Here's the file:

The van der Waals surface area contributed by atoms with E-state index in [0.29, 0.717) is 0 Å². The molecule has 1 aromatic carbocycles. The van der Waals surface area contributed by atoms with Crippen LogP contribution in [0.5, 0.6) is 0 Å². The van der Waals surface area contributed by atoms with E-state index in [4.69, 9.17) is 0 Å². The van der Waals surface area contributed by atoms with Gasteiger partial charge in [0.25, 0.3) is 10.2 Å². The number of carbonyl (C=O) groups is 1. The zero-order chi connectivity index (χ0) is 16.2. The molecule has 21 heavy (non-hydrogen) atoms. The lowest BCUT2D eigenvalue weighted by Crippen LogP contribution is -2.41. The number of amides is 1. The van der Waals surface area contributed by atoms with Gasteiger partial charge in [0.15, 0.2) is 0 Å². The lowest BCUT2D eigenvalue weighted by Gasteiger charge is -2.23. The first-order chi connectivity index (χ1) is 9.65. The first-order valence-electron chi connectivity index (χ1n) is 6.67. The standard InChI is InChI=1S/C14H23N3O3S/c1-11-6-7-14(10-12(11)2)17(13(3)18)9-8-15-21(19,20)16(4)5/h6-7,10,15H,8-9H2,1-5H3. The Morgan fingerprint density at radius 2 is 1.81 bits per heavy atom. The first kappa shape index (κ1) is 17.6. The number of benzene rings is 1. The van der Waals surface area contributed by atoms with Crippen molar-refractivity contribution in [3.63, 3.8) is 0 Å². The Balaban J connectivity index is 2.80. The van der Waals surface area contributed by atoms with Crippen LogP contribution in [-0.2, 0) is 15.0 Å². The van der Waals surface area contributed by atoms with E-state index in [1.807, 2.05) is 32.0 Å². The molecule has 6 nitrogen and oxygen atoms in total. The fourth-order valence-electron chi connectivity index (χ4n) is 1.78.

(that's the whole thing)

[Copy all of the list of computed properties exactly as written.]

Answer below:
The van der Waals surface area contributed by atoms with E-state index in [0.29, 0.717) is 0 Å². The molecule has 1 aromatic carbocycles. The van der Waals surface area contributed by atoms with Crippen LogP contribution in [0.5, 0.6) is 0 Å². The van der Waals surface area contributed by atoms with E-state index in [4.69, 9.17) is 0 Å². The van der Waals surface area contributed by atoms with Gasteiger partial charge in [0.25, 0.3) is 10.2 Å². The number of carbonyl (C=O) groups is 1. The zero-order chi connectivity index (χ0) is 16.2. The molecule has 21 heavy (non-hydrogen) atoms. The lowest BCUT2D eigenvalue weighted by Crippen LogP contribution is -2.41. The number of amides is 1. The van der Waals surface area contributed by atoms with Gasteiger partial charge in [0.15, 0.2) is 0 Å². The lowest BCUT2D eigenvalue weighted by Gasteiger charge is -2.23. The first-order chi connectivity index (χ1) is 9.65. The first-order valence-electron chi connectivity index (χ1n) is 6.67. The standard InChI is InChI=1S/C14H23N3O3S/c1-11-6-7-14(10-12(11)2)17(13(3)18)9-8-15-21(19,20)16(4)5/h6-7,10,15H,8-9H2,1-5H3. The Morgan fingerprint density at radius 2 is 1.81 bits per heavy atom. The first kappa shape index (κ1) is 17.6. The number of benzene rings is 1. The van der Waals surface area contributed by atoms with Crippen molar-refractivity contribution in [3.63, 3.8) is 0 Å². The Balaban J connectivity index is 2.80. The van der Waals surface area contributed by atoms with Crippen LogP contribution in [-0.2, 0) is 15.0 Å². The van der Waals surface area contributed by atoms with E-state index in [1.807, 2.05) is 32.0 Å². The molecule has 6 nitrogen and oxygen atoms in total. The fourth-order valence-electron chi connectivity index (χ4n) is 1.78.